In contrast to JML, annotation statements in BML are not directly inserted in the code. Instead, they are stored in a separate list, with a special index that denotes the program counter of the instruction that the annotation is attached to. The annotation statement is supposed to be evaluated before the instruction is evaluated. It can happen that several annotations are associated with the same statement, and that the evaluation order is important, for example in the following (source) code fragment.
// set x = y + z; // assert x != 0; // set w = r/x; t = compute(y, z, r); // assert t > x + w;
To properly encode such a specification, the attributes that describe the annotation statements in BML contain a special order field, that specify in which order the annotations should be evaluated, see Code Attributes.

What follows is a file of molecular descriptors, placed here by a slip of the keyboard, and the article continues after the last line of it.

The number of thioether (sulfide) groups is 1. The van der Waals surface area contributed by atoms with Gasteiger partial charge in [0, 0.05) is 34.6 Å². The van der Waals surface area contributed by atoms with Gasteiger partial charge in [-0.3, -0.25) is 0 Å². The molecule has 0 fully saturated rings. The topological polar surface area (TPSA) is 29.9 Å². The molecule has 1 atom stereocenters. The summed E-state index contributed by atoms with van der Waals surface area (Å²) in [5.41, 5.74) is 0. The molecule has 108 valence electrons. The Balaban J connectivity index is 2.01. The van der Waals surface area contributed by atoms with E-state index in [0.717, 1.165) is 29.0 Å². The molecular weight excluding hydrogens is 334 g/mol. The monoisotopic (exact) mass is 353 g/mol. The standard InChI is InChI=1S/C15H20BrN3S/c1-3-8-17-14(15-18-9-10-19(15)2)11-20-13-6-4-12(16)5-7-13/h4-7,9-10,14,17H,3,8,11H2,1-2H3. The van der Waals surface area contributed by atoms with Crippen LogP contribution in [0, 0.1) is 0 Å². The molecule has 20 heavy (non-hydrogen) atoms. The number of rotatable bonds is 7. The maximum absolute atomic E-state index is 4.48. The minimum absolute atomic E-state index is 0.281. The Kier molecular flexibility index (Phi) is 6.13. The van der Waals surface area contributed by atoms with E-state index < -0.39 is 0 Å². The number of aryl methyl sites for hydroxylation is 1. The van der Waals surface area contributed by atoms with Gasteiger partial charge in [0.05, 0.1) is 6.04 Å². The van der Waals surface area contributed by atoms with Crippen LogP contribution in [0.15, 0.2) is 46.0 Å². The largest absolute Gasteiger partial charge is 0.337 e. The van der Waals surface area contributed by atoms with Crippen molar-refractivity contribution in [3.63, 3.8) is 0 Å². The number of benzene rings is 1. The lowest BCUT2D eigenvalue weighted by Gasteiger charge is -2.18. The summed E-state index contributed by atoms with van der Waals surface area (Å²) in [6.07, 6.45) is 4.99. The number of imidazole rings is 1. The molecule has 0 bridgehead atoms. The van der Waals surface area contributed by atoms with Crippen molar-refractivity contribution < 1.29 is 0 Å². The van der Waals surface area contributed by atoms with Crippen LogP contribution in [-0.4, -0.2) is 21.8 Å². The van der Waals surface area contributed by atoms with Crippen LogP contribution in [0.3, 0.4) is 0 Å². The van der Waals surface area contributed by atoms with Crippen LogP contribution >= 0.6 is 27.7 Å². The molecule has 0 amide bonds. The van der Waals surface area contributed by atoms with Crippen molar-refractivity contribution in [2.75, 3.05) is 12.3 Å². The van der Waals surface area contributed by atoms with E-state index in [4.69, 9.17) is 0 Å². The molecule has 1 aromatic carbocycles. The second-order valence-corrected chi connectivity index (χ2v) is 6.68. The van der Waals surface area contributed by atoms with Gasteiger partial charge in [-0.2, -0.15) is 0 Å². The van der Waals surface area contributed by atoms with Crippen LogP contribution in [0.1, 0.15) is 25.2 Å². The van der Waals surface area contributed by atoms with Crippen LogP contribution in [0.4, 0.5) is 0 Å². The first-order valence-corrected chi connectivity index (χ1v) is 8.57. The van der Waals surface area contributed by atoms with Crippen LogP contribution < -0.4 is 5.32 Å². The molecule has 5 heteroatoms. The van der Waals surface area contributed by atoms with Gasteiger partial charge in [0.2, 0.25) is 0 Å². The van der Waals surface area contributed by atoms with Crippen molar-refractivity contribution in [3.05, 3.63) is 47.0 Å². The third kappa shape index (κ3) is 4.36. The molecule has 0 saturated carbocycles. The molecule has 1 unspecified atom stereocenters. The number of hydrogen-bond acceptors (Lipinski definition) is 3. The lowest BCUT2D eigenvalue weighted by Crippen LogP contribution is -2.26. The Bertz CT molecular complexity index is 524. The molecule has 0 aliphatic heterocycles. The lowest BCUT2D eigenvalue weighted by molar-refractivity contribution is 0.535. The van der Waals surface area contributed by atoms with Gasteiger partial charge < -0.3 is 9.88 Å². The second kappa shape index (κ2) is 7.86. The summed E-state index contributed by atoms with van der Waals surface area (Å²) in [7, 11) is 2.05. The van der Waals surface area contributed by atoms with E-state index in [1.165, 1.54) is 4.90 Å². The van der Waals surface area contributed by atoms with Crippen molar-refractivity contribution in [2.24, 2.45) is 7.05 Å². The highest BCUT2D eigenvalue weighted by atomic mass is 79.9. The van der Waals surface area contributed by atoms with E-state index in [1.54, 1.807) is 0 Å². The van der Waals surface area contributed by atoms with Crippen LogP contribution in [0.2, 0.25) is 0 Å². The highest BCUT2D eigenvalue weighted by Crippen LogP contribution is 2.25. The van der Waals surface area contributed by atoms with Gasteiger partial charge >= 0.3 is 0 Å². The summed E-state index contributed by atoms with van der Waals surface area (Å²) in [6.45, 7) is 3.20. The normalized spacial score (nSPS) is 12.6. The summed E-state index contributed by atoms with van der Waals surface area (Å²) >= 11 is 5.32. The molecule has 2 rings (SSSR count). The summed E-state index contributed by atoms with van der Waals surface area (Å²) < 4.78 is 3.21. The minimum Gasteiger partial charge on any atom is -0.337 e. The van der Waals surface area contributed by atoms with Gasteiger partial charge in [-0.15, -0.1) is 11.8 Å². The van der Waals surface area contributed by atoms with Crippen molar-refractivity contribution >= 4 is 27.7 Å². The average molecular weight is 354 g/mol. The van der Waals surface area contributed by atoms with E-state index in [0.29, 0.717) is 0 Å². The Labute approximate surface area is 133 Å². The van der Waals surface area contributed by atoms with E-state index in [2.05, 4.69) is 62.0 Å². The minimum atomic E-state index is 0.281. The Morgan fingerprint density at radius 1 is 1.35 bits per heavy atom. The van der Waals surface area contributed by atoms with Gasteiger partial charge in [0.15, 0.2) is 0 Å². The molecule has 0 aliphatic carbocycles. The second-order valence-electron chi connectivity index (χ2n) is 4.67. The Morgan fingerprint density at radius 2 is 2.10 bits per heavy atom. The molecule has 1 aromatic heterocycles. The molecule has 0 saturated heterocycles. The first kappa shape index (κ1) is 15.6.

BML supports the following annotation statements:
semantics corresponds to their JML semantics, as described in
Chapter 12 of the JML Reference Manual. (As an aside: in static verification,
assume statement is considered to add extra information
to whatever is known to hold for this program point; it does not replace
this information, and thus does not have to be strong enough by itself
to complete the verification of the method.)
Since Java 1.5, source code can contain explicit assert statements. In
JML these are treated in the same way as JML assert annotations,
i.e., both runtime and static checking consider the assert
predicates. In bytecode, the explicit assert statements are encoded
using a conditional instruction. A special
AssertError is thrown
if the assertion is violated during execution. If at BML level, one
wishes that the assert statements are also considered as part of
the specification, one needs to add them explicitly to the list of
assert attributes. Typically, a JML to BML compiler will have a special
flag to take care of this.